Together with prof. Florian Adler, Ivo Gabrowitsch (FSI), Ralf Herrmann, Otmar Hoefer (Linotype), Peter Karow (ex URW), prof. Indra Kupferschmid and several experts on issues concerning low vision, optics and lighting, I have been working on the new DIN 1450. Please allow me to serve you with some facts in this discussion.
– DIN norms are not laws, they are norms. Their use can be enforced by contracts or laws, but that is subject to business- or political discussion.
– DIN is not stately-owned, the DIN norms are defined by its committee members. It is up to the designers and their organisations to leave that work up to fellow-designers, other specialists or bureaucrats …
– Unlike the previous version, DIN 1450 does not prescribe the use of sans serif typefaces for almost any kind of typography. The new DIN 1450 recommends the use of sans serif typefaces for public signage, but not for any text in the public space.
– DIN 1450 does not prescribe the use of Frutiger, let alone Neue Frutiger or Neue Frutiger 1450.
– DIN 1450 does not include a specific typeface design (such as DIN 1451, which includes DIN 1450 Mittelschrift and DIN Engschrift).
– DIN 1450 does not prescribe the use of sans serif typefaces for medical packages or medical information leaflets.
– DIN 1450 distinguishes between several kinds of texts: Display text, reading text, caption / consultatory text, signage. For each kind of text an appropriate range of sizes has been defined. Type sizes are referred to by the x-height in mm, related to typical viewing distances. Appropriate typefaces for these kind of texts are indicated by ranges for aspects such as stroke weights and counter width in percentages related to their x-height. Display typefaces are not subject to any requirements, except for a minimum x-height.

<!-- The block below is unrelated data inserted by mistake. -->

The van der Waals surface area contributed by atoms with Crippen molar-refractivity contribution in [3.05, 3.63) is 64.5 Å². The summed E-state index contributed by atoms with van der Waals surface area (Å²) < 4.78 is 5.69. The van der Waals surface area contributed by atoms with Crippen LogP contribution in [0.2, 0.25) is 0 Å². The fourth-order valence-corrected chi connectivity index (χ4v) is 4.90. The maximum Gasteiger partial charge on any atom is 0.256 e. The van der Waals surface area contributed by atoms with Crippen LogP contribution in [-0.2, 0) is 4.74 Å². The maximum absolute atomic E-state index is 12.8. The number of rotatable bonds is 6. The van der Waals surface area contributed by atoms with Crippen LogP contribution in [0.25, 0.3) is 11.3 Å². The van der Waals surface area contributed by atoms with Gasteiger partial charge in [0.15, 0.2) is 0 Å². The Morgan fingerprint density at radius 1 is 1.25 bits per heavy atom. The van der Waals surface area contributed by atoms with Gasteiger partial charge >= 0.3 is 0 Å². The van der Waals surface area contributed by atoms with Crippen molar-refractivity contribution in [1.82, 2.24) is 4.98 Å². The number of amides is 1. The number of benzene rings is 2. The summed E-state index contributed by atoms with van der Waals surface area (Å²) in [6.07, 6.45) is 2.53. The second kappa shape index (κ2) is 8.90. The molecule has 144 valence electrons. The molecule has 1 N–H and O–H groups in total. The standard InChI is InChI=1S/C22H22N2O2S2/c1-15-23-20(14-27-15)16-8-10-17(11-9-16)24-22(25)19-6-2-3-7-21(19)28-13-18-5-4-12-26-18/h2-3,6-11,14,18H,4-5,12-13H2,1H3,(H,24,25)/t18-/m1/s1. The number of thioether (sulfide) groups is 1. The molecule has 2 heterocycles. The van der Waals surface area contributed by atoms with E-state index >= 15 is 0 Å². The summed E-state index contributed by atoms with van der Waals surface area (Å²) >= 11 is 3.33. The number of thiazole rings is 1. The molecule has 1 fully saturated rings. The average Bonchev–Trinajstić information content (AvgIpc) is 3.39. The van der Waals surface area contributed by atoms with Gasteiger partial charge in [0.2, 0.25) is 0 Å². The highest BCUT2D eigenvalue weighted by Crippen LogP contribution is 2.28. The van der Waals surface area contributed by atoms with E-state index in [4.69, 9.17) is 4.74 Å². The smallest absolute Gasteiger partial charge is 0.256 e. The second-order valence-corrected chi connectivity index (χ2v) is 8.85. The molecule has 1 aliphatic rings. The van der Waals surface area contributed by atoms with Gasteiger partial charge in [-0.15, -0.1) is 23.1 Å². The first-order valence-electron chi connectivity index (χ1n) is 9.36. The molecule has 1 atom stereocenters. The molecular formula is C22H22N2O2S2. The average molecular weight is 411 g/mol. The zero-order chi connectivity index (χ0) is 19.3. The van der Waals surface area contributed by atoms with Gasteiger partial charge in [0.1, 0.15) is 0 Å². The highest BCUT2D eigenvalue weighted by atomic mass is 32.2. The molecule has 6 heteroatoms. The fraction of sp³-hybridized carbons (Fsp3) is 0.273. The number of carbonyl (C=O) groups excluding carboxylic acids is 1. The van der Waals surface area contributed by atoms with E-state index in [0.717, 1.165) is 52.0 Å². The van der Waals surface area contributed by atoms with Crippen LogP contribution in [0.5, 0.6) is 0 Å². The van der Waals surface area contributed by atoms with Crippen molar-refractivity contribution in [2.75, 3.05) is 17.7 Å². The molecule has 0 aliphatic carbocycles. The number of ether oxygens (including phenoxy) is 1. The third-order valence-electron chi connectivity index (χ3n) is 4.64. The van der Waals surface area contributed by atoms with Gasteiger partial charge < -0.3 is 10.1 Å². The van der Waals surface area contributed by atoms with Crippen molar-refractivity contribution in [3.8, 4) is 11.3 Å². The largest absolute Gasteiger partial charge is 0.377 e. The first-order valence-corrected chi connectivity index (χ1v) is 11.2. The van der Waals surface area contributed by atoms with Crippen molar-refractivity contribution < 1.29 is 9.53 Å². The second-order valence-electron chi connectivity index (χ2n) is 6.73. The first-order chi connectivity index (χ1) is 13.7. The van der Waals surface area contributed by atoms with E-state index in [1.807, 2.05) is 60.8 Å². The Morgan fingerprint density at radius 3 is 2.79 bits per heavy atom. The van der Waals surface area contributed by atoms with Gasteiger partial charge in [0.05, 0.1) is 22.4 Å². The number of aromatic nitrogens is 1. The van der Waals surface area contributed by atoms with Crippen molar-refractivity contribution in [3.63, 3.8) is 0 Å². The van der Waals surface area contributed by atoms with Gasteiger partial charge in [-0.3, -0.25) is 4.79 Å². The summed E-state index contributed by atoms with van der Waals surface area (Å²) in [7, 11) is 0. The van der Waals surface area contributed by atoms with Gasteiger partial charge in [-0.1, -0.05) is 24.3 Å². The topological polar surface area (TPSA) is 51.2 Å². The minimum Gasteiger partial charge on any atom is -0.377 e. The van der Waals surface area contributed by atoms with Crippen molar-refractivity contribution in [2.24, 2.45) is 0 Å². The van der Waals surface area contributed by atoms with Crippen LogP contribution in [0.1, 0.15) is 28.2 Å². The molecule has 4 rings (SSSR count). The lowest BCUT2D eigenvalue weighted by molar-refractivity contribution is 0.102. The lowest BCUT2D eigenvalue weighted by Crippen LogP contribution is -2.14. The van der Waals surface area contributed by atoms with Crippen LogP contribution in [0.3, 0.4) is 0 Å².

– Next to the normative part, DIN 1450 has an informative section. For signage, the list of recommended typefaces shows a clear preference for Humanist Sans Serif and Grotesque (and not for Geometric Sans and Neo-Grotesque)*. The list includes includes Calibri, Frutiger, Myriad, Thesis –The Sans, Verdana and Wayfinding Sans, just to name a few.
– DIN 1450 does not prescribe a seriffed-one, a zero-with-dot or a crooked-l. In the informative section it is recommended to use these kind of variations when means of positioning or indication (i.e. typography and/or context) fail. Note that most traffic sign systems have been designed in such a way that ambiguity between letters and figures is virtually impossible. Let alone most documents. Ambiguity is likely to occur in IBAN and BIC codes, captchas and other nerdy inventions.**